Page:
Monday, September 12, 2011

Mozart: Clarinet Concerto / Oboe Concerto -Antony Pay / Michel Piguet / The Academy of Ancient Music / Christopher Hogwood

This CD is a successful coming-together of two of Mozart's best concerti, two brilliant soloists and some very good conducting.
More often than not, the Oboe Concerto in C is heard in its flute version - transposed to the key of D. This recording presents Mozart's original layout of the oboe concerto played with period instruments or accurate replicas. The bold stability of the key of C major suits the optimism of this concerto, composed in what many call Mozart's mid-period. Fresh yet mature, the language is extremely expressive. The contrast between the three movements goes to the heart of 18th-Century theory on dramatic contrasts - with the confident Allegro, the lyric Adagio and the bouncy Allegretto.
Tempo choice is impeccable. Orchestral textures come across as vibrant and dynamic thanks to the consummate experience of the Academy of Ancient Music, one of the premier Baroque orchestras. But the playing of Michel Piguet is what really sets this performance apart. The sheer fire he puts into the solo makes this music as current and heartfelt as if he really "lived it." His sound is full and expressive, and his choice of cadenzas nothing short of exquisite. The climax to the high "e" in the first movement's cadenza - and the way Piguet reaches it - is delightful.
The Clarinet Concerto brings the listener to another mood - that of Mozart's more somber "third period." Compared to the oboe concerto, the tones are darker, the melodic phrases longer and the counterpoint between the solo and the orchestral voices more complex and pronounced.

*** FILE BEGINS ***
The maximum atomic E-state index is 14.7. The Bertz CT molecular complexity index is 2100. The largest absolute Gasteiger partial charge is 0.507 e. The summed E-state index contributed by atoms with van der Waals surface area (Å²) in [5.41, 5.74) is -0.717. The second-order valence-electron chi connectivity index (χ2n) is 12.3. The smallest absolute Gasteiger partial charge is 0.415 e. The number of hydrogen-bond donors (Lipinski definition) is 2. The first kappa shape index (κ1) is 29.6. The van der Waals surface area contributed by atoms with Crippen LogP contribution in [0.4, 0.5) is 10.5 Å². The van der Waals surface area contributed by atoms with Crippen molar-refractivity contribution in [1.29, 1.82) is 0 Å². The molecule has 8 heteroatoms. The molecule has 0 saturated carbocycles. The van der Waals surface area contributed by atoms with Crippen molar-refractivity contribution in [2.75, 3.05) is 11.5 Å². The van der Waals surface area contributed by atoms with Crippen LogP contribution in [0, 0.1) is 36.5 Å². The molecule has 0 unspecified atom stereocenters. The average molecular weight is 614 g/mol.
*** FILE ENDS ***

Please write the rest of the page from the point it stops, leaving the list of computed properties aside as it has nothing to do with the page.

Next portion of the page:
One of the important things that sets this CD apart is this. Mozart did not write this piece for a conventional clarinet (in A or Bb) - but for an experimental hybrid instrument capable of extending the clarinet's normal range down to a low and eerie bass register. This instrument, the "Basset Clarinet" was reconstructed for this recording and played masterfully by Anthony Pay.
Thus, the many passages that were transposed an octave higher to suit the modern clarinet (losing most of their dramatic flare) have been restored to their proper pitch - much to the music's advantage. Hear the basset clarinet's "dialogues" between its high and low register, close your eyes and imagine a soprano and a baritone exchanging lines in a sublime opera...
Good choice on continuo playing too. Rather than conducting from the podium as modern conductors do, Hogwood conducts from the harpsichord and the fortepiano respectively. This adds yet more contrast to the different colors of the two concerti - the first brighter, the second rounder and more sedate.
Overall, an excellent CD, that combines great musicological research with expressiveness, fire and passion.



swamielmo said...

Hey cool. love hogwood the oboe and the clarinet and what could I possibly say about mozart. maybe the voice of a godlike being. thanks

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swamielmo said...

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The address "" in the "To" field was not recognized. Please make sure that all addresses are properly formed.

Jizzrelics said...

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